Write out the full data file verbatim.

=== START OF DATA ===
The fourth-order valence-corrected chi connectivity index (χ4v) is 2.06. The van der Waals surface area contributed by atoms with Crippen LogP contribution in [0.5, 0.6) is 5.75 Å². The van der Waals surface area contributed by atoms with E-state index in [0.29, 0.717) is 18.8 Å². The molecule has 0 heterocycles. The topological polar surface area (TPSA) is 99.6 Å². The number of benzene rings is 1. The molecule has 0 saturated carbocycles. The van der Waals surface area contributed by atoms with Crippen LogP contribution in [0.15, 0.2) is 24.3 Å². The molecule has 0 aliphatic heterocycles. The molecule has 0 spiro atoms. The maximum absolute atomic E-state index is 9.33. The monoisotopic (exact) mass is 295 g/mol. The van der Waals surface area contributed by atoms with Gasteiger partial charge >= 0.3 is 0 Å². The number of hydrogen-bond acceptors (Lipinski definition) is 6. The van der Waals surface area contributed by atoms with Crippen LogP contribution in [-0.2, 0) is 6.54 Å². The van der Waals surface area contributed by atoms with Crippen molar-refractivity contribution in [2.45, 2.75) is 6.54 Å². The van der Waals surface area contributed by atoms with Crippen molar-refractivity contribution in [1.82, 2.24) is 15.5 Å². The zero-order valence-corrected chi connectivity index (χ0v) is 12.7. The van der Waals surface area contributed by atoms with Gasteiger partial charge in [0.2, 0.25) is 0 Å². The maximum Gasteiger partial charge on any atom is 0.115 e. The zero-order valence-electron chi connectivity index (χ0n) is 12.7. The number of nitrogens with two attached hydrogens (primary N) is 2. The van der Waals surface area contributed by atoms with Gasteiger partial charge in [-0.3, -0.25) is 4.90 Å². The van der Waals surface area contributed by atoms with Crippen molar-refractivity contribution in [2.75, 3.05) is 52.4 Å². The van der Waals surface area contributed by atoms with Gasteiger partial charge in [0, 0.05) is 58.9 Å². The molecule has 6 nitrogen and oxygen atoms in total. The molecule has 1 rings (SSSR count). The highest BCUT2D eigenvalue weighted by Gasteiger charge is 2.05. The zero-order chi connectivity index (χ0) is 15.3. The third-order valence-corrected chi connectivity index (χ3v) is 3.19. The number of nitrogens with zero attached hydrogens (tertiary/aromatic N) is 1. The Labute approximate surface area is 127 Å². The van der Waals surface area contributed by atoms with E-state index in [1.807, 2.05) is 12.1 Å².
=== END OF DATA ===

The fourth-order valence-corrected chi connectivity index (χ4v) is 2.06. The van der Waals surface area contributed by atoms with Crippen LogP contribution in [0.5, 0.6) is 5.75 Å². The van der Waals surface area contributed by atoms with E-state index in [0.29, 0.717) is 18.8 Å². The molecule has 0 heterocycles. The topological polar surface area (TPSA) is 99.6 Å². The number of benzene rings is 1. The molecule has 0 saturated carbocycles. The van der Waals surface area contributed by atoms with Crippen LogP contribution in [0.15, 0.2) is 24.3 Å². The molecule has 0 aliphatic heterocycles. The molecule has 0 spiro atoms. The maximum absolute atomic E-state index is 9.33. The monoisotopic (exact) mass is 295 g/mol. The van der Waals surface area contributed by atoms with Gasteiger partial charge >= 0.3 is 0 Å². The number of hydrogen-bond acceptors (Lipinski definition) is 6. The van der Waals surface area contributed by atoms with Crippen LogP contribution in [-0.2, 0) is 6.54 Å². The van der Waals surface area contributed by atoms with Crippen molar-refractivity contribution in [2.45, 2.75) is 6.54 Å². The van der Waals surface area contributed by atoms with Crippen molar-refractivity contribution in [1.82, 2.24) is 15.5 Å². The zero-order valence-corrected chi connectivity index (χ0v) is 12.7. The van der Waals surface area contributed by atoms with Gasteiger partial charge in [0.2, 0.25) is 0 Å². The maximum Gasteiger partial charge on any atom is 0.115 e. The zero-order valence-electron chi connectivity index (χ0n) is 12.7. The number of nitrogens with two attached hydrogens (primary N) is 2. The van der Waals surface area contributed by atoms with Gasteiger partial charge in [-0.3, -0.25) is 4.90 Å². The van der Waals surface area contributed by atoms with Crippen molar-refractivity contribution in [2.75, 3.05) is 52.4 Å². The van der Waals surface area contributed by atoms with Gasteiger partial charge in [0, 0.05) is 58.9 Å². The molecule has 6 nitrogen and oxygen atoms in total. The molecule has 1 rings (SSSR count). The highest BCUT2D eigenvalue weighted by Gasteiger charge is 2.05. The zero-order chi connectivity index (χ0) is 15.3. The third-order valence-corrected chi connectivity index (χ3v) is 3.19. The number of nitrogens with zero attached hydrogens (tertiary/aromatic N) is 1. The Labute approximate surface area is 127 Å². The van der Waals surface area contributed by atoms with E-state index in [1.807, 2.05) is 12.1 Å².